Wal-Mart makes move to speed up checkout process

By RALPH CHAPOCO - Daily News Staff

Feb. 28, 2018

Employee Minnie Banda of Iron Ridge scans an item that was purchased online for a customer to pick up in the store Tuesday morning at Walmart in West Bend. The items are placed in the tower behind Banda and customers are able to enter their order number to have the item dispensed from the tower. A portion of the new technology allows shoppers to scan items as they shop and pay through a mobile app.
John Ehlke/Daily News

Wal-Mart Stores Inc. representatives have incorporated technology into the retail experience, hoping to alleviate a concern that many consumers face: spending time waiting to pay.

The technology, named Scan & Go, has been in place for about four weeks, and confers duties to customers that are typically reserved for the employee. Guests can record the items into a system that maintains the items they selected and pay for them at several self-service checkout counters available at the front of the store.

“I surveyed the customers the first weekend,” said Mike Dooley, the store manager for West Bend. “I walked around and talked to the customers who were using the scanners or using the app, asking them how they liked it, and they loved it. They liked the ease of being able to shop and bag as they are going.”

The measure began as company representatives were developing ideas improving the consumer shopping experience.

“From our feedback from our customer surveys, checking out and the time that it takes to check out was probably something that we needed to address as a company,” Dooley said. “There are a lot of different options now for the customer to check out, much quicker, much faster, more efficiently.”

They have since adopted the system at Sam’s Club stores and tested them in retail outlets in larger markets, including some in Texas. Representatives are expanding its use to Wisconsin, where it is available in Appleton and West Bend.

When paying for their items by conventional means, will linger as the cashier scans their items, bags them and relays to them the total price — all before charging their cards or remitting cash.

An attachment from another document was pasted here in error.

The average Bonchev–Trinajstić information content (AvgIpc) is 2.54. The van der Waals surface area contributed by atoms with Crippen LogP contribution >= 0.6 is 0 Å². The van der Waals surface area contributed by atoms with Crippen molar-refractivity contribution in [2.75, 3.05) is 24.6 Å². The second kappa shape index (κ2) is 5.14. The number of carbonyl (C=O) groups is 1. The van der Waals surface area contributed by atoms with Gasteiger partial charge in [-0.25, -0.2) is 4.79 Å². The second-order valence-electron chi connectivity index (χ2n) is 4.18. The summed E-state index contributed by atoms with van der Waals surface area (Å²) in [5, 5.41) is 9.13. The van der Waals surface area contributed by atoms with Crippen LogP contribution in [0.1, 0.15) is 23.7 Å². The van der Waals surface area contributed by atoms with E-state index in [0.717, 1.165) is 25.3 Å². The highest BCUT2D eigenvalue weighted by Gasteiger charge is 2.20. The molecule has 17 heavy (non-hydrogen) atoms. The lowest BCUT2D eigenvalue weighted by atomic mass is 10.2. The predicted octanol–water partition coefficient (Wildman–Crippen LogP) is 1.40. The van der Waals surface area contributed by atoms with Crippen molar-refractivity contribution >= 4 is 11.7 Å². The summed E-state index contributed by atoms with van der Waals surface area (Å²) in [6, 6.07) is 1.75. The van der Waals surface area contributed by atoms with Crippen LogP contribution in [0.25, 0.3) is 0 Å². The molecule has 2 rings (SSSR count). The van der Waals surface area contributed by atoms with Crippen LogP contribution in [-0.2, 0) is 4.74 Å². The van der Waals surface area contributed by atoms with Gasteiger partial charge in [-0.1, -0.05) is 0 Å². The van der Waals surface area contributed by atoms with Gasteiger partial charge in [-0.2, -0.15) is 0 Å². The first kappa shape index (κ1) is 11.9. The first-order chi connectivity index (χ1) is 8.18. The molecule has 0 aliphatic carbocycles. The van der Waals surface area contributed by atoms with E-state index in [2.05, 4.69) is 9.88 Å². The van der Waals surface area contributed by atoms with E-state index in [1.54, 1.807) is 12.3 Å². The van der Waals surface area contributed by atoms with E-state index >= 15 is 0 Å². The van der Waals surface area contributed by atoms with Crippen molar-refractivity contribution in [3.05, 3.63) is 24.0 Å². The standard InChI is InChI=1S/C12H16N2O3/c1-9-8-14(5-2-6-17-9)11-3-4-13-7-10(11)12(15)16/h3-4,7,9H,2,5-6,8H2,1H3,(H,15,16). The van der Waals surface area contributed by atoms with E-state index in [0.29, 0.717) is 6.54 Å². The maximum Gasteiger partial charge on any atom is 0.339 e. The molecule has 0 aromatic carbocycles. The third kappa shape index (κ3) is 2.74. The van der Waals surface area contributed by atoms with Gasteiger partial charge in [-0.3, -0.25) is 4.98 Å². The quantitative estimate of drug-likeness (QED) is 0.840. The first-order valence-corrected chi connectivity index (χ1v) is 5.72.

To address the issue, company executives have implemented self-checkout stands, allowing the customers to scan and pay for their items without the assistance of an employee. The updated process incorporates the scanning process into the shopping experience and segments it from one longer period into a series of shorter time periods.

The process begins as customers enter the store and pick up a mobile scanner. They also have the option of using their mobile devices by downloading the accompanying app. As they are walking through the aisles, customers will scan and bag the items they wish to purchase before continuing with their shopping.

For those without a bar code, such as fruits and vegetables, customers can enter a numerical designation and the weight to enter the item.

When completed, shoppers can walk to a checkout stand and transfer the information stored in the mobile scanning device (or their phones) into the machine and pay for their purchases. Those who use mobile devices may bypass the stands and pay using the app.

Most of the advantage is conferred in the reduced time.

“On average, a customer using the regular manned registers, they handle each product they buy, on average four times,” said Paula Conklin, front end supervisor. “If they use the Scan & Go system, they use it once.”

Assistant Manager Stephanie Hale listed other benefits, especially for those who are on a budget. The reason is that a subtotal is displayed on the scanner that adjusts for each purchase. Customers can view instantly how much they will have to pay for their items.

Then there is the added benefit of interacting with family.

“The mothers just love it,” Hale said. “They can engage their children in their shopping experience. It keeps their child busy.”

The risk is in the independence the store offers the consumers. With the added responsibility, the retailers are trusting the consumer to enter their items into the system accurately. To address that, Scan & Go imposes a random audit for customers.

“In the test stores that have been doing this for a year, they have inventoried and there is no discernable difference between stores before they had the scanners and after they had the scanners,” Dooley said.

In exchange for eliminating longer wait times at the end, customers bear more of the burden of the additional tasks that an employee would perform in the past — leaving many to ponder the fate of those who perform those duties.

“Our biggest question is, ‘how many cashiers have you replaced?’” Conklin said. “Our answer is that we have replaced no people. We are still hiring people. We need as many cashiers as we did before because there is a lot of explaining, there is a lot of helping. It is a different type of helping our customers.”